On top of a $4.5 billion revenue shortfall in its operating budget, the state of Washington is now facing a cash flow problem that some state officials and tax policy analysts say will only grow worse without a special session.
According to the state Office of Financial Management (OFM), the state is projected to run a cash deficit of $277 million in August and continue to have deficits each month through the rest of the 2021 fiscal year.
However, that doesn’t mean the state is running out of money soon. State Treasurer Duane Davidson wrote in an email that the despite the cash flow imbalance “we will be able to cover ongoing financial expenses/obligations. The State Treasury as a whole is adequately funded and in the black.”
But he added that when certain accounts in the State Treasury go into the red, money from other accounts are used to cover it. So in effect, the state is borrowing money to cover the operating account, which in turn must pay interest to those funds “until it gets out of the hole. Interest is paid monthly until the account returns to black. The longer this takes, the more interest is paid.”
Reflecting on the 1980 recession and how the state used interfund loans to cover cash deficits, Washington Research Council (WRC) Senior Research Analyst Emily Makings concluded “that borrowing (whether from private banks or from other state funds) is costly and tends to compound.”
One result of the 1980 recession was the passage of a state law requiring that the governor issue across-the-board cuts, or call a special session, in the event of a cash deficit. In September 2010, Governor Christine Gregoire responded to a cash deficit by issuing spending cuts.
However, Governor Jay Inslee has yet to issue cuts or call a special session as other West Coast governors have done, even with OFM’s cash deficit projections.
Makings estimates that spending cuts would have to be significantly greater than in 2010.
Washington Policy Center Government Reform Director Jason Mercier told Lens that the current inaction by Inslee has left him baffled. “I just can’t comprehend what is currently happening.”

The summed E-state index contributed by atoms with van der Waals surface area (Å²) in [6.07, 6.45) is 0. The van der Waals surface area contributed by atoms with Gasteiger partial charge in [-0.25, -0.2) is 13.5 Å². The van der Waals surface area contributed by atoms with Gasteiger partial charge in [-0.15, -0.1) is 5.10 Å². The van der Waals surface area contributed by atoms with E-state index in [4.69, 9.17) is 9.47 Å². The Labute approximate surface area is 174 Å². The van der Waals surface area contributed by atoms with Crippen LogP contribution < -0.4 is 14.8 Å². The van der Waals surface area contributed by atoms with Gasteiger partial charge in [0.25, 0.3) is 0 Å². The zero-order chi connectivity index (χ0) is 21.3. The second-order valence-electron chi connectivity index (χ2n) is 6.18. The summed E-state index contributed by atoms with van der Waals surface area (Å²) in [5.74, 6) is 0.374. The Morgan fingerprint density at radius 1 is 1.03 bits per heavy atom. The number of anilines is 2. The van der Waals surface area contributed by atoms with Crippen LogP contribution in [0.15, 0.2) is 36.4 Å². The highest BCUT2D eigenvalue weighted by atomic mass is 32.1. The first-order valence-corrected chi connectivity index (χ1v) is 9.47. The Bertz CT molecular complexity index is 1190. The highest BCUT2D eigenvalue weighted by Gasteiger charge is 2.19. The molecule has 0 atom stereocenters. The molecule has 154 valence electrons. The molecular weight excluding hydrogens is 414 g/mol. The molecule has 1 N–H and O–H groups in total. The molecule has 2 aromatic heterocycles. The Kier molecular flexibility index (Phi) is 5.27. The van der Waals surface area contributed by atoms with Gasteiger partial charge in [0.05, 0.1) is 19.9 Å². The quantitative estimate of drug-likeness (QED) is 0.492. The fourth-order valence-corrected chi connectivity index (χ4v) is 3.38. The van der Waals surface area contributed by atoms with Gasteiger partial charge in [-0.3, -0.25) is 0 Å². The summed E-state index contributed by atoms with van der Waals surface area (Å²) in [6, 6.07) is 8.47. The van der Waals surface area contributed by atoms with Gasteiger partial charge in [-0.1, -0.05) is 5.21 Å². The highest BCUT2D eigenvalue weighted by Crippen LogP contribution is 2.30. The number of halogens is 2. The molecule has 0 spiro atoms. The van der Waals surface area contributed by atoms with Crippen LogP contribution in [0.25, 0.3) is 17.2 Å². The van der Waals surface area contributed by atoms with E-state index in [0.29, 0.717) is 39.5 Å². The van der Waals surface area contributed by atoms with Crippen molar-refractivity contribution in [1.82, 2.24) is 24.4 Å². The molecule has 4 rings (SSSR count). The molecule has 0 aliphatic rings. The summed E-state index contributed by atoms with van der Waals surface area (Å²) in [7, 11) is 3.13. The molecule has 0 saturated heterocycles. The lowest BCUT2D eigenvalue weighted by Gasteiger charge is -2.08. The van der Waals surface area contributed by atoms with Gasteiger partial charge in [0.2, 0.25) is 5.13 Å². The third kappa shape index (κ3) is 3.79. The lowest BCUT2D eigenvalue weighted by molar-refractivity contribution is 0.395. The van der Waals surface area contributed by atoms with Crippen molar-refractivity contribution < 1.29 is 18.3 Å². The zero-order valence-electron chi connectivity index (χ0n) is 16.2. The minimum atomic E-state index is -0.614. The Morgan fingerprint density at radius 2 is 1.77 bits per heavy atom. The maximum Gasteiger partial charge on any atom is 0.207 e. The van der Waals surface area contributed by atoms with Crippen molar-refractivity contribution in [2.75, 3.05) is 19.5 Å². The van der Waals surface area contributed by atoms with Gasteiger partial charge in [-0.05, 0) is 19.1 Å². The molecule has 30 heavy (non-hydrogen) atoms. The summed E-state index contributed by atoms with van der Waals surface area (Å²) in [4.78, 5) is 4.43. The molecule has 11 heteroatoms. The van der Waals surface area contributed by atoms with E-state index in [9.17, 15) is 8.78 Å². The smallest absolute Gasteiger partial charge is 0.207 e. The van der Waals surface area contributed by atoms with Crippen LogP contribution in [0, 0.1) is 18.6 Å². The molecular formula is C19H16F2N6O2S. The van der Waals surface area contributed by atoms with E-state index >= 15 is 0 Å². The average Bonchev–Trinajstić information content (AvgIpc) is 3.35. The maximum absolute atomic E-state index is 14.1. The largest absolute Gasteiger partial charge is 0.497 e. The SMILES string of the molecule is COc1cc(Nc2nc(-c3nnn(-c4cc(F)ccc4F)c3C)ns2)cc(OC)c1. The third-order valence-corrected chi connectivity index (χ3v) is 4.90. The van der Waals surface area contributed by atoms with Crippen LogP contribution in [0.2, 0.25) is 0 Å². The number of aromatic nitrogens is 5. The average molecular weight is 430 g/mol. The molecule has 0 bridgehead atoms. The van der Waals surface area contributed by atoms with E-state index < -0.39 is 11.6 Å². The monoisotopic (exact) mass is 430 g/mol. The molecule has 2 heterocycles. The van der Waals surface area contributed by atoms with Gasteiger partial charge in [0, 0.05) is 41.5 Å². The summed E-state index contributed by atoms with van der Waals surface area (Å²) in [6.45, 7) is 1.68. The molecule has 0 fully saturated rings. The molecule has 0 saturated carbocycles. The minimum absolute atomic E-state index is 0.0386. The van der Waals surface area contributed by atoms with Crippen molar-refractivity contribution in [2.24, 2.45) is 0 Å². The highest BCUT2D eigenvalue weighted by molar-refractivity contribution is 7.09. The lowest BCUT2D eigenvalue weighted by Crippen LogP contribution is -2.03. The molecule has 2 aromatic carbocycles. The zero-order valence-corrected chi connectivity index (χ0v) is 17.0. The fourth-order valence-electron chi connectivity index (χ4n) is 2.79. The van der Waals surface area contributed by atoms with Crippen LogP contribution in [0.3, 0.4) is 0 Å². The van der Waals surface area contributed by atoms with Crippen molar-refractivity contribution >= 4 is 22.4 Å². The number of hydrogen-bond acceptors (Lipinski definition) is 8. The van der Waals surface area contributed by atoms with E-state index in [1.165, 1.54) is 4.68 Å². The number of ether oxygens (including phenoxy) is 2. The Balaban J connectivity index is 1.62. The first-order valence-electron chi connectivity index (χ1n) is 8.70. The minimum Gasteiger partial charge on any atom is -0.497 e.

He noted that the state law in question uses the word “shall,” which a recent State Supreme Court ruling concluded is “presumptively imperative and operates to create a duty.” Under state law, refusing to comply is a misdemeanor.
“The governor is refusing to follow the law,” Mercier said. “There are real fiscal problems facing the state. Every day delayed makes the problem worse.”
Senate and Ways and Committee Ranking Member John Braun (R-20) told Lens “the governor’s breaking the law – it’s as simple as that.”
He added that “we have had some discussion about litigating this. Not surprisingly, the House and the Senate majorities aren’t interested in that.”
Even if Inslee eventually issued across-the-board cuts, Mercier said “it’s not a good policy. It’s a sledgehammer. You want the legislative branch to…make thoughtful deliberation.”
Both he and Davidson favor a special session of the state legislature to address the revenue shortfall, which many lawmakers have also called for. However, House Minority Leader J.T. Wilcox (R-2) wrote in a tweet that “at this point it doesn’t look like there will even be a #waleg work session…,” and a July 30 draft committee schedule for September shows no meetings for the House Appropriations Committee.
Wilcox told Lens that “it cannot be good for them (Democrats) to be talking about a budget before the general election. There are a number of House and Senate Democrats who said they won’t support any cuts. The only thing they seem to be willing to support is tax increases. If you cannot get Seattle elected leaders…to stand up for peace and justice in their own city, how are you going to expect them to stand up for budgeting for the whole state of Washington?”
Braun said proposing new taxes to cover the shortfall is “tone-deaf to the challenges that real people face.”
Wilcox said that “we do have a sizeable rainy day fund, and it would be nice if that could be used over multiple years. However, with no response by the governor or a special session, 100 percent will be consumed in the current biennium.”
Unless Inslee calls the legislature to session or a lawsuit is filed forcing him to follow the law, the only other way for a special session to occur is by a supermajority vote of the legislature. Mercier said 25 senators and 47 state representatives have voiced support for a special session, which “falls short of supermajority but just short of majority.”
As the state delays action, Davidson says the cost to taxpayers will rise. “The longer the state waits to address the current cash deficit and revenue shortfall, the more expensive it will be.”
Wilcox said: “By failing to address this, they’re making the problem much larger. The people that will pay a price…will be hurt far, far worse than what would happen if we addressed it now.”
Braun, who previously chaired Senate Ways and Means in recent years, said “it’s going to be a disaster” if the legislature waits until January. “It will be enormously painful for everybody. I think it’s (revenue shortfall) solvable, but I think the key to solving it is starting now. We should have been working on this collaboratively in a bipartisan fashion for months. It baffles me.”
The regular 2021 legislative session is scheduled to start in January.